Two historical works I am cited in as a resource both share a connection to austerity crises. The first, Modern Mongolia: From Khans to Commissars to Capitalists by Morris Rossabi (University of California Press), draws on my work for UNDP Mongolia (1997-1999) to show the impact of austerity policies on the country as it peacefully transitioned from Communism to free markets and democracy in the 1990s.
The second, Recollections of a Neighbourhood: Huron-Sussex from UTS to Stop Spadina by Nancy Williams and Marie Scott-Baron (editors) (Words Indeed Publishing), details the evolution of a remarkable – and bohemian – Toronto, Canada neighbourhood in which I lived in the 1980s and 1990s. It uses an image from Watch Magazine, a youth culture biweekly I edited in 1994 and 1996. The magazine was launched during the depths of Canada’s austerity crisis. Despite the economic gloom, the magazine fizzed with youthful vitality and edge and contributed to Toronto’s resurgence. The particular piece cited is a feature on Rochdale College, a late 1960s experimental college associated with the University of Toronto that lit up the neighbourhood with hippie and alternative cultures, until it went into meltdown as drug gangs took control. It was a bold experiment and a reflection of the counter culture vibe of the time.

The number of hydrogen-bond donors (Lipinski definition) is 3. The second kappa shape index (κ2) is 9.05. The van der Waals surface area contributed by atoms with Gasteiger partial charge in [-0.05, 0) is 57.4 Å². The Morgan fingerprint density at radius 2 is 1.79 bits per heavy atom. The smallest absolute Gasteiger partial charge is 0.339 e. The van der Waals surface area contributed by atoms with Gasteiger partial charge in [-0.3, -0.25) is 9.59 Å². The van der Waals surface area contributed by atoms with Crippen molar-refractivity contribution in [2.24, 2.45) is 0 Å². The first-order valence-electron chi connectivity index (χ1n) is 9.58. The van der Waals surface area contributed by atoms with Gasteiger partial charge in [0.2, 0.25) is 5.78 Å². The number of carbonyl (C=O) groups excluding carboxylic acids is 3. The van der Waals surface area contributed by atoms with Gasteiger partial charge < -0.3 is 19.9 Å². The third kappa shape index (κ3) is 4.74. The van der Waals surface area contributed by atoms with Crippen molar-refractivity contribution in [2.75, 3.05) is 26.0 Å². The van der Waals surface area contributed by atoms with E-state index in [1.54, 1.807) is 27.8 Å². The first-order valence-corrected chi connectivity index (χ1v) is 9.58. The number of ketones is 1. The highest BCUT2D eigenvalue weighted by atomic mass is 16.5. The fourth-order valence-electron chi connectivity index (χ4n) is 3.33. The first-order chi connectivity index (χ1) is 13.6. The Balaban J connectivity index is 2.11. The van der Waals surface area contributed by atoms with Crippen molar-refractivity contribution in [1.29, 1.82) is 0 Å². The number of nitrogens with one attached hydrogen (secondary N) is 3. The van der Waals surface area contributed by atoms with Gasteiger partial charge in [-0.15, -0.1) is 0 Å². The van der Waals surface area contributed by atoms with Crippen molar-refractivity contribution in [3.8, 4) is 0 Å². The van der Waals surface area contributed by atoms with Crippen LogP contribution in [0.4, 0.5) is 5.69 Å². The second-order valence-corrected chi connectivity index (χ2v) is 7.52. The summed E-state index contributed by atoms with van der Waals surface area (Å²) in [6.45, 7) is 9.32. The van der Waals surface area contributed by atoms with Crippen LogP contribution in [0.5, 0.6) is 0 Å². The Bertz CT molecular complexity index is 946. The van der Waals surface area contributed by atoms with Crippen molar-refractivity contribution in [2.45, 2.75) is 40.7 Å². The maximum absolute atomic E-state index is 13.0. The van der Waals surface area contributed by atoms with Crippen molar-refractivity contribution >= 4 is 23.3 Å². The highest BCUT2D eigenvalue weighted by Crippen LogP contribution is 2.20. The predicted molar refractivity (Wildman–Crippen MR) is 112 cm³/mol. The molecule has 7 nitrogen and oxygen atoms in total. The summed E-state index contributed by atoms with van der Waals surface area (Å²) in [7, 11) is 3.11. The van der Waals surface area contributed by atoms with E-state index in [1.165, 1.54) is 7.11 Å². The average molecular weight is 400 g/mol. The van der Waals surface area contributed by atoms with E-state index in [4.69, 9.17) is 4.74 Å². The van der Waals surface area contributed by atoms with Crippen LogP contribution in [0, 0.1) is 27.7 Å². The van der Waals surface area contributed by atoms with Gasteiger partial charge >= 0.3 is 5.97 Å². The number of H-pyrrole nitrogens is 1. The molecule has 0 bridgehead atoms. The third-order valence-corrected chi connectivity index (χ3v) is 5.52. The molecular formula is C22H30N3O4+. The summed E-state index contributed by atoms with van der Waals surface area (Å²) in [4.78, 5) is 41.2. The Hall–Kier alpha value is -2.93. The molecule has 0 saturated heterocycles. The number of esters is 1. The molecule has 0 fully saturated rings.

The Globe and Mail
Tiny downtown Toronto enclave has a big story to tell
ORCID iD: https://orcid.org/0000-0001-5311-1052.
© David South Consulting 2022
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